Previously, Rodrigo Amarante was part of one of the most successful Brazilian bands of all time, Los Hermanos. However, this year, he embarked upon his solo career. His debut solo album Cavalo, was released in May 2014, on Mais Um Discos. Cavalo shows a new side to Rodrigo Amarante’s music.

It’s much more introspective and thoughtful. It’s as if the six years he’s spent in L.A. has resulted in inspiration for the eleven songs on Cavalo, where Rodrigo takes centre-stage. This is a role Rodrigo Amarante seems born for. He’s a storyteller who brings his lyrics to life. During each song, he sounds as if he’s lived, loved and survived the pain, hurt and heartbreak he’s singing about. So much so, that you find yourself empathizing with Rodrigo Amarante’s plight and pain. Then to life your spirits, he throws in a hook laden gem like Hourglass or Maná. This leaves you wanting more. The same can be said of Cavalo, Rodrigo Amarante’s critically acclaimed, genre-melting debut album, which belongs in the record collection of anyone who loves and appreciates music that’s ethereal, beautiful, wistful, heartfelt and joyous.



It was six years ago, that Atlanta born soul singer Algebra Blessett released her debut album Purpose. It was produced by Kedar Massenburg who previously, produced India Arie and D’Angelo. On its release in 2008, Purpose was released to critical acclaim. Comparisons were drawn with India Arie and Erykay Badu. Critics forecast great things for Algebra. Described as a charismatic and versatile singer-songwriter, Algebra Blessett was hailed as the most talented singer to come out of Atlanta in a long time. The future, critics said, looked bright for Algebra. Six years later Algebra returns with Purpose, the followup to Recovery, which was by BBE Music in February 2014. 

Angela’s a hugely talented singer-songwriter. She has the uncanny ability to make a lyrics come to life. It’s as if she’s lived and survived the lyrics. Whether any of the lyrics are autobiographical, I don’t know, but the pain and hurt Algebra sings about seems very real. Maybe Algebra has suffered the heartache and disappointment she sings about on Recovery? If she has, I hope this proves cathartic for her. Should  she not have experienced the heartache and disappointment, she’s obviously able to bring other people’s pain and problems to life. That’s not easy to do, because you’ve not suffered like they have. Whatever the truth is, Recovery is an emotional roller coaster of album from the hugely talented Algebra Blessett.



Bly De Blyant are the equivalent of international musical superheroes. They dare to create innovative, groundbreaking and genre-melting music. To do this, they combine musical genres and influences. Through improvisation, Bly De Blyant fuse  everything from classic rock, jazz, Krautrock and math rock. It’s an inventive and innovative combination. No wonder. This is what we’d expect from true musical mavericks like Bly De Blyant. They released their sophomore album, Hindsight Bias, will be released on Hubro Music in March 2014.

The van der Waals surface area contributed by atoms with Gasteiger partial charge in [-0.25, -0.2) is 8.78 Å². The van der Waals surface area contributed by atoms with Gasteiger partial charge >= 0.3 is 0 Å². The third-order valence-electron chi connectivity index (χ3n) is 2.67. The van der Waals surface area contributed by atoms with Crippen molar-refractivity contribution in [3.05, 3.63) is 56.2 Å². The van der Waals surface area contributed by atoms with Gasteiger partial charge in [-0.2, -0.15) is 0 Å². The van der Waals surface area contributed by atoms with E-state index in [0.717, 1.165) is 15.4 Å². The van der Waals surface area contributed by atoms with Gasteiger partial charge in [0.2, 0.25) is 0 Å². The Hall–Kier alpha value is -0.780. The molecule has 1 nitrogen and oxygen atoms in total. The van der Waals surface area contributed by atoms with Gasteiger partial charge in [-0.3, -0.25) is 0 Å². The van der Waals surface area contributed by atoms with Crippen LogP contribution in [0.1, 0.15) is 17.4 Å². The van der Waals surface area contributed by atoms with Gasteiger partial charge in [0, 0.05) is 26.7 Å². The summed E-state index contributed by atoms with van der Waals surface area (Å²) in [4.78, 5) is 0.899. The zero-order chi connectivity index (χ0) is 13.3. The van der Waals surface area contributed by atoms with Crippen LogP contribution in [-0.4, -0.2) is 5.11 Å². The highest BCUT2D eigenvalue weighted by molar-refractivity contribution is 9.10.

Hindsight Bias, just like Bly De Blyant’s debut album, ABC, is an old school album. Using vintage equipment, including a Hammond organ, Moog synth, and Fender Precision bass Bly De Blyant recorded eight tracks. During these eight tracks, Bly De Blyant fuse musical genres. Everything from ambient, avant-garde, blues, classic rock, electronica, experimental, free jazz, funk, jazz, Kratrock and math rock has been combined. This pot pourri of musical genres and influences became Hindsight Bias, a worthy followup to ABC.

It reinforces Bly De Blyant’s reputation as an inspirational, innovative and imaginative band. Bly De Blyant are the keeper of the flame for music that’s bold, challenging, innovative, inventive and influential. It’s a case of expect the unexpected on Hindsight Bias, which is a truly genre-melting album. Bly De Blyant after all, are no ordinary band. No way. Their music is exciting, innovative and progressive, where a fusion of musical influences and genres became one. That’s the perfect description of Bly De Blyant’s sophomore album Hindsight Bias.



Mention Dark Flow and the words will mean different things to different people. To astrophysicists it’s a subject of conjecture and controversy. For music lovers, Dark Flow means something very different. Dark Flow is the highly anticipated fourth album from Bombay Monkey.

Combine ambient with classic rock, dub, electronica, indie rock, pop, prog rock, psychedelia and synth pop and the result is Dark Flow. It’s n album that’s variously dark, dramatic and eerie to beautiful and ethereal, right through to anthemic, dance-floor friendly, hook laden, irresistible and joyous. Dark Flow also veers between cinematic and subtle, to melodic and melancholy. That to me, is the perfect description of Dark Flow, which marks a coming-of-age from Bombay Monkey.



Although Building Instrument formed in 2008, it’s taken them six years to release their eponymous debut album. Building Instrument, which was released on Hubro Music during 2014. Building Instrument was recorded over a period of several years. During that time, Building Instrument’s trademark sound evolved. This is apparent on Building Instrument’s eponymous debut album.

On Building Instrument, Building Instrument create what’s best described as genre defying music. It’s ambitious and innovative music. That’s why Building Instrument was released to widespread critical acclaim. No wonder. Building Instrument is best described as a beautiful, cinematic, ethereal, innovative and inventive. Musical boundaries to their limits, and sometimes, beyond, on an album that’s been six years in the making. That’s six years well spent.



For far too long, Vashti Bunyan was one of music’s best kept secrets. Vashti’s music was almost unknown outside of a small, loyal coterie of music lovers. This included a new generation of folk singers, including Devendra Banhart and Joanna Newsom. Their careers were influenced by Vashti Bunyan, and especially, her 1970 debut album Just Another Diamond Day. Sadly, after Just Another Diamond Day’s release, failed commercially and Vashti turned her back on music. Then in 2002, Vashti made a comeback. Her latest album is Heartleap, which was released on  Fat Cat Records.